The RFID crystal ball: Will the chips eventually talk to us, too?

Wisconsin Technology Network/David Niles | November 3 2005

Milwaukee, Wis. - It's a warm summer Saturday night. You and your friends decide to watch a Milwaukee Brewers game at Miller Park, buying the cheap tickets for seats in the upper deck. But there's a small crowd at the game, so you decide to move down to the more expensive seats.

None of the people who paid good money for those better seats is concerned about your presence, because you end up paying the extra price, too, thanks to a radio frequency identification (RFID) chip embedded in your ticket. The RFID chip sends a signal to the ticket office, which in turn debits your bank account for the ticket premium.

That's not the scene now at Miller Park or at any sports venue. But it could be, depending on how far society is willing to engage in RFID technology, says Milwaukee futurist David Zach.

"It could even be a situation in which you don't even have a ticket; you just show up and walk in," says Zach, who includes the future of RFID among the topics for his international speaking engagements. "The technology would allow your presence to be recognized; it would even know where you sat the last time you were there. And if you decided to move to more expensive seats, it would automatically debit your account for the extra cost."

The market already has been breached. All 2.9 million tickets to the 2006 World Cup soccer tournament in Germany are embedded with RFID tags. Soccer balls are getting RFID chips, too. This fall's world soccer championship for players under age 17 will have RFID soccer balls, with the signal helping determine whether a ball has gone out of bounds or whether it has been saved by a goalie. In the U.S., some minor-league baseball teams are engaging the technology, selling wristbands that allow cashless sales at food stands. Patrons load monetary value into wristbands via a smart kiosk.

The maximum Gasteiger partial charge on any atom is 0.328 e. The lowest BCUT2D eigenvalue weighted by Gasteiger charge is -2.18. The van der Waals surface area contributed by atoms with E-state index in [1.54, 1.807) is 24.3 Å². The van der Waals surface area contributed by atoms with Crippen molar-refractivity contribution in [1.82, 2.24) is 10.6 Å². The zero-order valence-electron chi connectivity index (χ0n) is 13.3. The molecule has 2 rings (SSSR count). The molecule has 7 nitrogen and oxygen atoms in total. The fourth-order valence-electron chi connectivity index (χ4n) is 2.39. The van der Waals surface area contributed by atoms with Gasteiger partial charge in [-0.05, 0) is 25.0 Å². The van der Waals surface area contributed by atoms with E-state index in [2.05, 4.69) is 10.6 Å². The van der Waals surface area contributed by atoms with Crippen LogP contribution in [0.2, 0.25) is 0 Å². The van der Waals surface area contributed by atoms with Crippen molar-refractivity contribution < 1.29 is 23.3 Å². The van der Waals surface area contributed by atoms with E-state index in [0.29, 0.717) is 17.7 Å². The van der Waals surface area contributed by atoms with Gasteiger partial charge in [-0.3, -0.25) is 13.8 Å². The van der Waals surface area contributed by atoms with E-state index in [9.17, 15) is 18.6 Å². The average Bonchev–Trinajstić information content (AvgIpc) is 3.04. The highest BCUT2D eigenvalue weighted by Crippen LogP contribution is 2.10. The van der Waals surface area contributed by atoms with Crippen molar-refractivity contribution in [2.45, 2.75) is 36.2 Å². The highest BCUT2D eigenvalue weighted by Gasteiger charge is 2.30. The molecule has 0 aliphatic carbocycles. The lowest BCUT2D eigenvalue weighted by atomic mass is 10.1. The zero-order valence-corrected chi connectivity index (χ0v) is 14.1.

Zach sees widespread uses for RFID technology, well beyond supply chain management and health care security, two applications now dominating current public discussions. And he cautions that there should be greater public debate on how far society is willing to go with the technology, since it has such deep implications for privacy.

RFID, fundamentally, is about communications. Zach envisions that its applications will all support very basic communication needs, in which the simplest things have something to say. For Zach, RFID might as well be called EWTT — "everything wants to talk."

"And I mean everything," says Zach of his "everything wants to talk" approach. "The challenge then becomes: What would it say and to whom would it say it."

Take a washing machine for example. "Your clothing wants to say, `Clean me. Don't put me in with the reds. Iron me. Find me,'" Zach posits. "You could even have a washing machine that wouldn't operate if you mixed incompatible colors. Or you could have an appliance that wouldn't function for certain family members."

The list of things that will "talk" goes on and on: mufflers that say, "I have a leak," a beer glass that will tell the bartender "he's had enough," a refrigerator that tells the grocery store what foods you need.

RFID is already being used to monitor the whereabouts of health care facility patients. Next year, the clothing maker Lauren Scott California will come out with a line of children's pajamas embedded with RFID tags from SmartWear Technologies. The pajamas are intended to help prevent child abductions.

The security applications of RFID are becoming more popular. But the personal information such systems can require is an element of the growing fears that RFID will further erode privacy.

"This is freaking out people," Zach says. "They fear they are losing their privacy to an even greater degree." There are plenty of organizations and websites devoted to the concerns, some suggesting that RFID will lead to an Orwellian world and others raising the specter that the technology is another sign of the impending end of the world.

The privacy fears must be more deeply addressed, because, while such concerns can be legitimate, the technology offers so much potential for a better organized world, Zach says.


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